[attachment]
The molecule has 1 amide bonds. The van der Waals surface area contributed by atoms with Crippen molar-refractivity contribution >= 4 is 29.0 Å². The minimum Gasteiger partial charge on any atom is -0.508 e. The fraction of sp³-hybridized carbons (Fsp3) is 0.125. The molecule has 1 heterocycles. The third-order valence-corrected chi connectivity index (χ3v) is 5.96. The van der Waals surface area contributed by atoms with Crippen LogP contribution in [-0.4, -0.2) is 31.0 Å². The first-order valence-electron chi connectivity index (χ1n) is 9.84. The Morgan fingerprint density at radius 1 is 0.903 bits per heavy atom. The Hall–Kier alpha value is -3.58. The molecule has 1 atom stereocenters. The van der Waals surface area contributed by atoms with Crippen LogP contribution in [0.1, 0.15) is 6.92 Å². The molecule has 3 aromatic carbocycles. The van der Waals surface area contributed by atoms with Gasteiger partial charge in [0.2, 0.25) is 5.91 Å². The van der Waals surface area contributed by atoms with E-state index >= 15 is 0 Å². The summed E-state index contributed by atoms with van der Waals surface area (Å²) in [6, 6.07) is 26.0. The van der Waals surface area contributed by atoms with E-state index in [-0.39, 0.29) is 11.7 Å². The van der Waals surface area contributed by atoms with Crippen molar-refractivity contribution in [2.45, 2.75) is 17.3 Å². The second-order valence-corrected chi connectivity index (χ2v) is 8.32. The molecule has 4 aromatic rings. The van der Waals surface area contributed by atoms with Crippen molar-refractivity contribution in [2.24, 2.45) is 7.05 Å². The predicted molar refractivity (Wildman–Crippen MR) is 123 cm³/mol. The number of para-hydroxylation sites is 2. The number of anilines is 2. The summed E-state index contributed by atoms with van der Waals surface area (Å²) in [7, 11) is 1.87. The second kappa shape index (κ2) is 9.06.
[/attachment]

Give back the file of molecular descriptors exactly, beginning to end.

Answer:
The molecule has 1 amide bonds. The van der Waals surface area contributed by atoms with Crippen molar-refractivity contribution >= 4 is 29.0 Å². The minimum Gasteiger partial charge on any atom is -0.508 e. The fraction of sp³-hybridized carbons (Fsp3) is 0.125. The molecule has 1 heterocycles. The third-order valence-corrected chi connectivity index (χ3v) is 5.96. The van der Waals surface area contributed by atoms with Crippen LogP contribution in [-0.4, -0.2) is 31.0 Å². The first-order valence-electron chi connectivity index (χ1n) is 9.84. The Morgan fingerprint density at radius 1 is 0.903 bits per heavy atom. The Hall–Kier alpha value is -3.58. The molecule has 1 atom stereocenters. The van der Waals surface area contributed by atoms with Crippen LogP contribution in [0.1, 0.15) is 6.92 Å². The molecule has 3 aromatic carbocycles. The van der Waals surface area contributed by atoms with Gasteiger partial charge in [0.2, 0.25) is 5.91 Å². The van der Waals surface area contributed by atoms with E-state index >= 15 is 0 Å². The summed E-state index contributed by atoms with van der Waals surface area (Å²) in [6, 6.07) is 26.0. The van der Waals surface area contributed by atoms with E-state index in [-0.39, 0.29) is 11.7 Å². The van der Waals surface area contributed by atoms with Crippen molar-refractivity contribution in [2.45, 2.75) is 17.3 Å². The second-order valence-corrected chi connectivity index (χ2v) is 8.32. The molecule has 4 aromatic rings. The van der Waals surface area contributed by atoms with Crippen molar-refractivity contribution in [2.24, 2.45) is 7.05 Å². The predicted molar refractivity (Wildman–Crippen MR) is 123 cm³/mol. The number of para-hydroxylation sites is 2. The number of anilines is 2. The summed E-state index contributed by atoms with van der Waals surface area (Å²) in [7, 11) is 1.87. The second kappa shape index (κ2) is 9.06.